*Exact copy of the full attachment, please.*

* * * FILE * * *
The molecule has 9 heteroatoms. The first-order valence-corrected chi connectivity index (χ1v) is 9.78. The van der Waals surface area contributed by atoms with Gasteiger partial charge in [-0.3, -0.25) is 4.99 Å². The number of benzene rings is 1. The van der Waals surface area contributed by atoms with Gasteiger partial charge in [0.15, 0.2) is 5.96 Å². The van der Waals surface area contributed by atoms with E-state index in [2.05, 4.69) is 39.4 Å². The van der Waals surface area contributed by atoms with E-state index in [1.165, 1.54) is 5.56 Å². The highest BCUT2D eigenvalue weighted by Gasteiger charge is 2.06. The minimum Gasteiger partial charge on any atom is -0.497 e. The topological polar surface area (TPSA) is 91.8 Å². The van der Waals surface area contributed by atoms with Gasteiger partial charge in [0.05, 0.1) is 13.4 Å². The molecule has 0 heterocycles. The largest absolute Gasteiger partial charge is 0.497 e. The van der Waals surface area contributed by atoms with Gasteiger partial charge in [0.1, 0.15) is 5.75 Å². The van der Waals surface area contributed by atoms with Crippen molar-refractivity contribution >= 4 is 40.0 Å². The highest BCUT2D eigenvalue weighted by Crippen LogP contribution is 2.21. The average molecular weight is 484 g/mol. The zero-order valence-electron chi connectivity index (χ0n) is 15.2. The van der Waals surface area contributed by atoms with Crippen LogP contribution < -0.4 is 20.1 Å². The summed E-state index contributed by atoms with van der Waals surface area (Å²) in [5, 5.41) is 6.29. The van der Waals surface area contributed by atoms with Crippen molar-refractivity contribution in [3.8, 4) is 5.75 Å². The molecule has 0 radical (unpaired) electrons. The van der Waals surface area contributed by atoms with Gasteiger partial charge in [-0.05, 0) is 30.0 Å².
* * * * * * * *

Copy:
The molecule has 9 heteroatoms. The first-order valence-corrected chi connectivity index (χ1v) is 9.78. The van der Waals surface area contributed by atoms with Gasteiger partial charge in [-0.3, -0.25) is 4.99 Å². The number of benzene rings is 1. The van der Waals surface area contributed by atoms with Gasteiger partial charge in [0.15, 0.2) is 5.96 Å². The van der Waals surface area contributed by atoms with E-state index in [2.05, 4.69) is 39.4 Å². The van der Waals surface area contributed by atoms with E-state index in [1.165, 1.54) is 5.56 Å². The highest BCUT2D eigenvalue weighted by Gasteiger charge is 2.06. The minimum Gasteiger partial charge on any atom is -0.497 e. The topological polar surface area (TPSA) is 91.8 Å². The van der Waals surface area contributed by atoms with Gasteiger partial charge in [0.05, 0.1) is 13.4 Å². The molecule has 0 heterocycles. The largest absolute Gasteiger partial charge is 0.497 e. The van der Waals surface area contributed by atoms with Gasteiger partial charge in [0.1, 0.15) is 5.75 Å². The van der Waals surface area contributed by atoms with Crippen molar-refractivity contribution >= 4 is 40.0 Å². The highest BCUT2D eigenvalue weighted by Crippen LogP contribution is 2.21. The average molecular weight is 484 g/mol. The zero-order valence-electron chi connectivity index (χ0n) is 15.2. The van der Waals surface area contributed by atoms with Crippen LogP contribution < -0.4 is 20.1 Å². The summed E-state index contributed by atoms with van der Waals surface area (Å²) in [5, 5.41) is 6.29. The van der Waals surface area contributed by atoms with Crippen molar-refractivity contribution in [3.8, 4) is 5.75 Å². The molecule has 0 radical (unpaired) electrons. The van der Waals surface area contributed by atoms with Gasteiger partial charge in [-0.05, 0) is 30.0 Å².